Grass is always greener on the other side of the fence.
And now more than ever this statement rings true with horticultural designers.
There is a move by many to completely do away with lawns and to experiment with alternatives.
So why the shift?
Lawn requires a significant about of time and labour to keep it at its best. It is prone to a range of pests and diseases (as are many other garden plants) and must be well watered to achieve the perfect patch of green.
The time required to mow and trim lawns has potentially been the most significant reason either people hire a professional or do away with it altogether.
Leisure time is crucial…lifestyle is paramount.
There are improved varieties of grasses now on the market, however the reality is that people wish to simplify life and reduce maintenance. Lawns are out of fashion, entertainment areas and large gardens are in.
Options for replacements
There are two primary choices available: living plants or non-living materials.
Living plants can include :-
- grass-like specimens that spread across the ground and take root in the manner normal grass does [such as lippia (Phyla nodiflora), kidney weed (Dichondra repens) and mini mondo grass (Ophiopogon)], or
- others that have one central root system but spread their branches over a large area [such as native grape (Cissus antarctica), Myoporum parvifolium and Grevillea ‘Bronze Rambler’ ].
Non-living materials that are good substitutes for lawn are gravel, woodchip, forest mulch, decomposed granite, recycled construction materials, etc.
Gravel can vary greatly in price, provides good water insulation, does not provide any nutrients to the soil, lasts extremely long. With concerns now raised around the world regarding the pillaging of natural stones care is needed in your selection.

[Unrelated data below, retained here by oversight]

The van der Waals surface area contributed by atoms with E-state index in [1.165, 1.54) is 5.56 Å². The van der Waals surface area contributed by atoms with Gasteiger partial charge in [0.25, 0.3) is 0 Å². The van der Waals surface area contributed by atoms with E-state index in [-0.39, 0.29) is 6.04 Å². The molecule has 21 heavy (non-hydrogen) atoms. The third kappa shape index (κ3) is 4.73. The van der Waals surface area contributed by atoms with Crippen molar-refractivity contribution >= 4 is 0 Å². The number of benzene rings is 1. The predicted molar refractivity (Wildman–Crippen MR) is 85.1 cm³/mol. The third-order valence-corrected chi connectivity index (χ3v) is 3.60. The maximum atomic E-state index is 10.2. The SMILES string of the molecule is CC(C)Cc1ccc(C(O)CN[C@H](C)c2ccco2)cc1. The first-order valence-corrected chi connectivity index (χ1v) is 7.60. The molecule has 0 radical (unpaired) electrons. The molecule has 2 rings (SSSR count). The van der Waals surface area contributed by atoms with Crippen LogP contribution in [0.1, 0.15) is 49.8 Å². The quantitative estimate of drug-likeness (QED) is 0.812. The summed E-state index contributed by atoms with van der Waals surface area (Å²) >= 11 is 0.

Woodchip and forest mulch are organic mulches that are relatively cheap, are excellent water insulators for soil and plants, can enhance the soil structure, may possibly provide some nutrients to the soil, but does not last long.
Decomposed granite is usually sold as a quarry waste product and therefore can be relatively cheap. Its small granular particles are great for pathways or loosely spread around shrubs. It is extremely long lasting although annoying when caught in the soles of shoes.
Other recycled materials are usually very long lasting, relatively cheap and rarely offer any nutritional benefit to the soil or plants. Care is need with some products as they may be toxic to plants due to surface treatments of the material.
Grass has always been and shall continue to be a standard for the majority of gardens. It can offer a cool expanse to relax on, is soft for children to play on and provides an excellent base pallet for designers to work from. However if you plan to redesign your garden there are alternatives.
Written by Paul Plant, freelance landscape writer for Courier Mail, Qld.